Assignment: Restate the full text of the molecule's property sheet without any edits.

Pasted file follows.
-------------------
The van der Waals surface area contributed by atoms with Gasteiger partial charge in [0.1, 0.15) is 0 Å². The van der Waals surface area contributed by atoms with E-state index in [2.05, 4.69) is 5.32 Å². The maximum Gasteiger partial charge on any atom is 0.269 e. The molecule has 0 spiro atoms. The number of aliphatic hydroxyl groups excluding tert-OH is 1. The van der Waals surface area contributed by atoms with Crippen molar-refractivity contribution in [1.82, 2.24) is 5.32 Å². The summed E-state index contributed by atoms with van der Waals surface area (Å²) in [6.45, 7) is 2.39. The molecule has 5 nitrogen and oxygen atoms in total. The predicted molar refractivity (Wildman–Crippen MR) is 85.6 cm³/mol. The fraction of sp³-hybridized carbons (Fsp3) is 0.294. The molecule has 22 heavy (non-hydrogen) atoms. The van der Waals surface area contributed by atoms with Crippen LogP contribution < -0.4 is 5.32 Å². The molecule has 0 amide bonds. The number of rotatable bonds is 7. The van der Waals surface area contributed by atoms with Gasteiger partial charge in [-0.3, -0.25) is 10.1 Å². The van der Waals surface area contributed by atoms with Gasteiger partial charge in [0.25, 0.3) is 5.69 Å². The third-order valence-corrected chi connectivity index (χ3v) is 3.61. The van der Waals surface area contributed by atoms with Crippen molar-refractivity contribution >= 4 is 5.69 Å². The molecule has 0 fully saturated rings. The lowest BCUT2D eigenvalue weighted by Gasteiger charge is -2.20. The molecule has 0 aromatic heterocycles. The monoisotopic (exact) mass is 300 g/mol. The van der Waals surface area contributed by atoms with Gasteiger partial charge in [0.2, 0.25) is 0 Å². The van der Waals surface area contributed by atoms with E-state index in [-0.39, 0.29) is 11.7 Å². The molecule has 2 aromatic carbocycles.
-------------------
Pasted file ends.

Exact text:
The van der Waals surface area contributed by atoms with Gasteiger partial charge in [0.1, 0.15) is 0 Å². The van der Waals surface area contributed by atoms with E-state index in [2.05, 4.69) is 5.32 Å². The maximum Gasteiger partial charge on any atom is 0.269 e. The molecule has 0 spiro atoms. The number of aliphatic hydroxyl groups excluding tert-OH is 1. The van der Waals surface area contributed by atoms with Crippen molar-refractivity contribution in [1.82, 2.24) is 5.32 Å². The summed E-state index contributed by atoms with van der Waals surface area (Å²) in [6.45, 7) is 2.39. The molecule has 5 nitrogen and oxygen atoms in total. The predicted molar refractivity (Wildman–Crippen MR) is 85.6 cm³/mol. The fraction of sp³-hybridized carbons (Fsp3) is 0.294. The molecule has 22 heavy (non-hydrogen) atoms. The van der Waals surface area contributed by atoms with Crippen LogP contribution < -0.4 is 5.32 Å². The molecule has 0 amide bonds. The number of rotatable bonds is 7. The van der Waals surface area contributed by atoms with Gasteiger partial charge in [-0.3, -0.25) is 10.1 Å². The van der Waals surface area contributed by atoms with Gasteiger partial charge in [0.25, 0.3) is 5.69 Å². The third-order valence-corrected chi connectivity index (χ3v) is 3.61. The van der Waals surface area contributed by atoms with Crippen molar-refractivity contribution >= 4 is 5.69 Å². The molecule has 0 fully saturated rings. The lowest BCUT2D eigenvalue weighted by Gasteiger charge is -2.20. The molecule has 0 aromatic heterocycles. The monoisotopic (exact) mass is 300 g/mol. The van der Waals surface area contributed by atoms with Gasteiger partial charge in [0.2, 0.25) is 0 Å². The van der Waals surface area contributed by atoms with E-state index in [-0.39, 0.29) is 11.7 Å². The molecule has 2 aromatic carbocycles.